“I love my job.” Can you say that? We should all be lucky enough to enjoy what we do.
Loving your job is about having a passion for it and knowing why you do it. Mark Twain said it best: “The two most important days of your life are the day you were born and the day you find out why.”
Maybe you’ll have to pivot a few times to find the right path. Competing values get in your way, creating conflict between “this is the situation in front of me” versus “this is what I want.”
It’s okay to go a new way in the name of finding what excites you. Along the way, you’ll learn several valuable lessons. Let’s explore a few of them now.
Consider Your Mindset
Having the right mindset is crucial. In her book Growth Mindset, Carol Dweck divided people into two categories with competing values: those with a growth mindset and those with a fixed mindset.
Challenges happen, and you’ll have setbacks. Having a growth mindset determines how you handle those challenges—as obstacles you can overcome or as boulders in your way that you can’t navigate around. With a growth mindset, you can figure out how to climb over the boulder, but with a fixed mindset, it’s easier to blame the boulder for impeding your progress.
Find Your Purpose
Know what you do and why you do it. Simon Sinek says to start with “why.” Purpose isn’t the job you do—it’s why you enjoy doing it. What brings you joy, passion, or excitement?
For our part, Project Brilliant wants to help leaders. We work with leaders to make their “why” transparent. That might mean getting in tune with an organization’s mission or vision, or helping to build a growth mindset or culture.
Let Go of Limiting Beliefs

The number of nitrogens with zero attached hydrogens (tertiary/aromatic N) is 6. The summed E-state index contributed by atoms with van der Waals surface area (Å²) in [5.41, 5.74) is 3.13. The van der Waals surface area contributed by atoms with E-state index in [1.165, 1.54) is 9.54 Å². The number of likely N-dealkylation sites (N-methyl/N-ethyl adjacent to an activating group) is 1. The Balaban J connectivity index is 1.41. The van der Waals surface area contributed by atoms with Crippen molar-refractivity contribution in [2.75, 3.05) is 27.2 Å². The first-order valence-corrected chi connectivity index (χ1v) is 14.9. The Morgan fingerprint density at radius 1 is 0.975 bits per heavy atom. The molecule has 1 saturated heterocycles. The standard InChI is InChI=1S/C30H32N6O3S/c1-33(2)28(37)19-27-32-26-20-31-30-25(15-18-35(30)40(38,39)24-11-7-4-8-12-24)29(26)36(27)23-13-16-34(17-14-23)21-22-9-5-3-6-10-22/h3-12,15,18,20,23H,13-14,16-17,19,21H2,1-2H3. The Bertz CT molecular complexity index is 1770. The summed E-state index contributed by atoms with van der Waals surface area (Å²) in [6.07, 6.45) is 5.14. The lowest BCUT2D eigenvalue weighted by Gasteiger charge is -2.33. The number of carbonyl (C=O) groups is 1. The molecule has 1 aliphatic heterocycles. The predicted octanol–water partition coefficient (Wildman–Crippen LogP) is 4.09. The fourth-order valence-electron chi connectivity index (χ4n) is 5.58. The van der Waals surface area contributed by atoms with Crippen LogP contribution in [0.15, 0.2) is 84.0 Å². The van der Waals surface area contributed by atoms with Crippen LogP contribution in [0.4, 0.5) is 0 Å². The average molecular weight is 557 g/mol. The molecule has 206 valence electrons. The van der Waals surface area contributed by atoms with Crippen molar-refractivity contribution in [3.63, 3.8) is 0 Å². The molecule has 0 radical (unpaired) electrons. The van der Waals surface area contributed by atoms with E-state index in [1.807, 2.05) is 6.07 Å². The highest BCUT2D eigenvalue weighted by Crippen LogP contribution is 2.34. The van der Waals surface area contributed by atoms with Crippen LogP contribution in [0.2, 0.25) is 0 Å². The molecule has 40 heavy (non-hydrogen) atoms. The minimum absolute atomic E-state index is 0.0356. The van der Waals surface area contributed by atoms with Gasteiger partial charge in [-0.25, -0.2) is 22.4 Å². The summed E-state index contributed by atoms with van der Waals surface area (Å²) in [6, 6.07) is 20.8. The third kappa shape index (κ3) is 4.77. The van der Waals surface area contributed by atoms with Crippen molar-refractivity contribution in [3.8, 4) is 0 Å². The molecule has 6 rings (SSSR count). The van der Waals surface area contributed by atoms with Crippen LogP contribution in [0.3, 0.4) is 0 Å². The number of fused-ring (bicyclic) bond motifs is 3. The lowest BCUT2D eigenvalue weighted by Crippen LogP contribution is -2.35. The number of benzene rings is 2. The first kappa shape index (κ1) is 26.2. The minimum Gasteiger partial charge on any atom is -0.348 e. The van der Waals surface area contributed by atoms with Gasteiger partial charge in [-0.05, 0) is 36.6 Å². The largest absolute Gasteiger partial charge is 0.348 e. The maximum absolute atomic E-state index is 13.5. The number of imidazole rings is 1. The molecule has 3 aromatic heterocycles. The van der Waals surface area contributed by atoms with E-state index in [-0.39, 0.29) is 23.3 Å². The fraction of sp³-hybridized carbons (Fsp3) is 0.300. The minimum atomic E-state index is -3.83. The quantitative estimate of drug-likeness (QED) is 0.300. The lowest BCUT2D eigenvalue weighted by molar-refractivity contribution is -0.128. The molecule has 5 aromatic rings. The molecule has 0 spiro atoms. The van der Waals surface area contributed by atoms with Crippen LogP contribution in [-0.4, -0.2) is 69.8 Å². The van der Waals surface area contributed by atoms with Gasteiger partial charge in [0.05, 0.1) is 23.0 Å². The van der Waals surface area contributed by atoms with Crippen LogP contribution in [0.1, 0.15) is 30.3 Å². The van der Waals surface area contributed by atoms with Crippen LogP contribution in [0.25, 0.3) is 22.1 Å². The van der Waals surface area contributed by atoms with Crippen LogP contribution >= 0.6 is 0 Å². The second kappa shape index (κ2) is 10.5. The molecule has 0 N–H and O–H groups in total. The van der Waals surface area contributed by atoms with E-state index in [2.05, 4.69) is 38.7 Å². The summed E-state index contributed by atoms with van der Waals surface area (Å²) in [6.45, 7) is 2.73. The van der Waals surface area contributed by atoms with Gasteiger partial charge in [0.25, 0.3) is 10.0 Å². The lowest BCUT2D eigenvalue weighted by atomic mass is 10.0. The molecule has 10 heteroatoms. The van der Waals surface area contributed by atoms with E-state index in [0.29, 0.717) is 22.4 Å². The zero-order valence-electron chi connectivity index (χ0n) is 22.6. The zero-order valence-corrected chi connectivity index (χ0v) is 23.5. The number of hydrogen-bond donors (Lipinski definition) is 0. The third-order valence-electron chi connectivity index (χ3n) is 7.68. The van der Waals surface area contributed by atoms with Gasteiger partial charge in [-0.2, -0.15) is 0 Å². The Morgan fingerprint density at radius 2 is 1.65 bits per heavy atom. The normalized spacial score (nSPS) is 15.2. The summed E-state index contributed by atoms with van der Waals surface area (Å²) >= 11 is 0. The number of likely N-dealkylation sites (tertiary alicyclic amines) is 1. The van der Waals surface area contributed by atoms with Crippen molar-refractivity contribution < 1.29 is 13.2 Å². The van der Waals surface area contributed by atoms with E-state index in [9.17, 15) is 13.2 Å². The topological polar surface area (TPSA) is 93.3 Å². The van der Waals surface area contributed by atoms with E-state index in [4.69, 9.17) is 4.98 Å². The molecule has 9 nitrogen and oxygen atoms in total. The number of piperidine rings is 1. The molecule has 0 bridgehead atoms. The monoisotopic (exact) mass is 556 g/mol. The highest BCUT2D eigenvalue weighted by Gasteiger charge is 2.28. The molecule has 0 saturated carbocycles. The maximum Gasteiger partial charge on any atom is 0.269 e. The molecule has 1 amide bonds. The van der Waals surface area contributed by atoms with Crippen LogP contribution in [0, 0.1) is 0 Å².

We all have limiting beliefs but might not realize they’re present.
Maybe yours looks like this: “I can’t find another job better than the one I have now.”
Or like this: “I can’t achieve the same status as my male colleagues.”
Determine what’s holding you back. Once you identify your limiting beliefs, it’s easier to overcome them.
Don’t Let Others Limit You
“I am telling you this for your own good.” “I don’t want to see you get hurt.” These may be well-intentioned sentiments from family, friends, or colleagues, but they aren’t very helpful. Some people hold you back, especially those with a fixed mindset. Know your worth and don’t let them.
You can still take advice from people who want to help, but not blindly. After all, they may not know the context behind your situation. Take outside advice with a grain of salt and ensure it fits your situation.
Continue to Learn
If you stop learning, you stop growing and lose your passion. Consider joining a book club or learning about a new topic each month. Figure out what works best for you. Just don’t become complacent or disengaged.
Establish a Peer Group
John Maxwell said, “Surround yourself with people who are smarter than you; otherwise, you won’t grow.” Being innovative is easier with people to bounce ideas off of—people with different points of view.